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Product management processes are those which govern the life cycle of a product. A process of this kind creates a model for the whole life of a product, allowing a business to create a strategy and budget for handling a product through each of its stages. There are two primary types of product management processes. One kind of process describes a product from an engineering perspective and is a significant aspect of a company's information technology structure. The other kind of product management process describes a product from a marketing perspective and concerns factors such as cost, pricing, and sales.
When product management processes are used in an engineering context, they focus on the material construction of a product and rely on factors such as needed raw materials, tools and equipment required for production, and transportation. There are four different stages in this process: conception, design, realization, and operation and maintenance of a product.
Each of the four stages of this kind of product management focus on human involvement as well communication through the Internet, telecommunication services, and industrial software. During the conception stage, for example, designers may use 3D software and even clay models to create an aesthetic for a product and work out details such as dimensions and placement of certain parts. The realization stage require programmers to develop tools that can make the product, program specific instructions, and communicate with designers to ensure that details of a product match those determined during the conception stage.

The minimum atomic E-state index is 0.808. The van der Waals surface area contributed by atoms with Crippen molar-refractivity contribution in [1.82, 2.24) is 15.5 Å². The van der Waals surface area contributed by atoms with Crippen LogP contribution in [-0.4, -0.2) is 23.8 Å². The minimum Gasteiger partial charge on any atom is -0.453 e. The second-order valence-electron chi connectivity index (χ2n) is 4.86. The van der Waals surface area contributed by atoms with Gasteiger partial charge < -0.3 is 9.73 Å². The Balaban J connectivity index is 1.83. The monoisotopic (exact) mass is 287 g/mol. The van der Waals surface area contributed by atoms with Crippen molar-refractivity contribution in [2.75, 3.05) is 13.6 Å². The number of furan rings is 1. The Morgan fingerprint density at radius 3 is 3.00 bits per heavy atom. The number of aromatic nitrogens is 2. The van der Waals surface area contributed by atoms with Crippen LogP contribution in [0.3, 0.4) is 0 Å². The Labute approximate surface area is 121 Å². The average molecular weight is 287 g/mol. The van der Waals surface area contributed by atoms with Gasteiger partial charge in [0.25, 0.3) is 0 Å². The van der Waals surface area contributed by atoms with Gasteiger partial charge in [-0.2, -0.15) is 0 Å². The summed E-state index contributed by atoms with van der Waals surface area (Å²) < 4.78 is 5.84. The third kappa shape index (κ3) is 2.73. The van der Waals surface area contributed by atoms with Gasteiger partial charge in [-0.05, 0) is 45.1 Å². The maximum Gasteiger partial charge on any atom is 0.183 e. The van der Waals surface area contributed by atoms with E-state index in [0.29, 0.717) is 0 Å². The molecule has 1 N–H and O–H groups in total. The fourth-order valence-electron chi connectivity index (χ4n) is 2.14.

The second major product management process refers to commercial aspects of a product's life cycle. These processes are meant to manage behaviors of a product while it is on the market. Like the processes associated with engineering a product, this management process also includes four different stages. They are introduction into the market, growth, maturity, and decline.
Each stage of this process reveals a different projection of what can be expected in terms of cost, profitability, and marketing. During the first stage, in which a product is introduced into the market, professionals assume that cost is high and that demand is created through the use of aggressive marketing campaigns designed to target the right demographics. The second stage accounts for a product's growth, and specialists assume that cost decreases and profits rise. Competition also increases in this stage, requiring a company to lower prices in order to attract more customers.
The maturity and decline stages of this process refer the point at which a market is saturated. Profits decline in these stages and marketing campaigns may slow down. Many businesses concentrate on distribution instead of selling in the final stages of this product management process.